"Biology has been transformed from a data poor to a data rich field, with massive accumulation of disparate types of data, for example huge databases of sequences (DNA, RNA, or protein). This data allows important biological insights to be made, partly by finding patterns and motifs that are conserved across many individuals or species; there is now a huge biological literature reporting on such conserved patterns and motifs that have been found in biological datasets. In contrast to the area of pattern matching, the patterns and motifs are generally not known ahead of time, but must be identified or discovered from the data; this task is often very subtle and difficult because the patterns and motifs may be short, may be highly degenerate (containing wildcards and variable length elements), may be ordered differently in different genomes, and are generally hidden in that they make up a small fraction of the data. For particular biological applications, even the definition of a relevant pattern may be difficult to state clearly, or may be unresolved. This has lead to a wonderful opportunity to develop a rigorous mathematical and algorithmic theory of patterns and pattern discovery in biological data. Laxmi Parida has been a leader in this effort, making significant contributions to both deep theory and to practical methods in biological pattern discovery. Her book explores a large subset of that theory, motivated by biological sequence and network data. I believe this book will be viewed as a seminal contribution and hope it draws many new people into the area of rigorous pattern discovery in bioinformatics."
-Dan Gusfield, University of California, Davis, USA
Ubiquity of Patterns
Motivations Form Biology
The Need for Rigor
Who Is a Reader of This Book?
Tree Problem 1: (Minimum Spanning Tree)
Tree Problem 2: (Steiner Tree)
Tree Problem 3: (Minimum Mutation Labeling)
Storing and Retrieving Elements
NP-Complete Class of Problems
The Bare Truth about Inferential Statistics
WHAT ARE PATTERNS?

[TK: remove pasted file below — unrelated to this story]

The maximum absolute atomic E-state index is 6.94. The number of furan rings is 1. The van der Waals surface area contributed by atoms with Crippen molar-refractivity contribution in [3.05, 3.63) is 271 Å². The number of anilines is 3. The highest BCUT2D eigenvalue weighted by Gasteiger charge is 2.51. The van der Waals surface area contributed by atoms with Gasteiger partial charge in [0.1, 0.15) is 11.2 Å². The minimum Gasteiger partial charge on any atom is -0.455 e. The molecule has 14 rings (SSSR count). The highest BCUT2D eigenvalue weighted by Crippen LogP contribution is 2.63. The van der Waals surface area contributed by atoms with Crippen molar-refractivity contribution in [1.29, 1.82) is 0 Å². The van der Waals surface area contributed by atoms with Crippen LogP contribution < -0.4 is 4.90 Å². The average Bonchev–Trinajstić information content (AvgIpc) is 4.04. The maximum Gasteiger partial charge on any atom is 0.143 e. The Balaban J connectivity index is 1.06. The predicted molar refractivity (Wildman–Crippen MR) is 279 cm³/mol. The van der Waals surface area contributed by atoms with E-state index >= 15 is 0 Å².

When Is a Pattern Specification Non-Trivial?
Classes of Patterns
PATTERNS ON LINEAR STRINGS
MODELING THE STREAM OF LIFE
Modeling a Biopolymer
Hidden Markov Model (HMM)
Comparison of the Schemes
STRING PATTERN SPECIFICATIONS
ALGORITHMS AND PATTERN STATISTICS
Measure of Surprise
Introduction: Local Multiple Alignment
Probabilistic Model: Motif Profile
The Learning Problem
Algorithms to Learn a Motif Profile
An Expectation Maximization Framework
A Gibbs Sampling Strategy
Interpreting the Motif Profile in Terms of p
THE SUBTLE MOTIF
Introduction: Consensus Motif
Combinatorial Model: Subtle Motif
Distance between Motifs
Statistics of Subtle Motifs
A Combinatorial Algorithm
A Probabilistic Algorithm
A Modular Solution
PATTERNS ON META-DATA
How Many Permutation Patterns?
Parikh Mapping-Based Algorithm
Intervals to PQ Trees
PERMUTATION PATTERN PROBABILITIES
What Are Topological Motifs?
The Topological Motif
Compact Topological Motifs
The Discovery Method
Related Classical Problems
SET-THEORETIC ALGORITHMIC TOOLS
Some Basic Properties of Finite Sets
Partial Order Graph G(S,E) of Sets
Boolean Closure of Sets
Consecutive (Linear) Arrangement of Set Members
Maximal Set Intersection Problem (maxSIP)
Minimal Set Intersection Problem (minSIP)
Adapting the Enumeration Scheme
EXPRESSION AND PARTIAL ORDER MOTIFS
Extracting (monotone CNF) Boolean Expressions
Extracting Partial Orders
Statistics of Partial Orders
Application: Partial Order of Expressions
Exercises appear at the end of every chapter.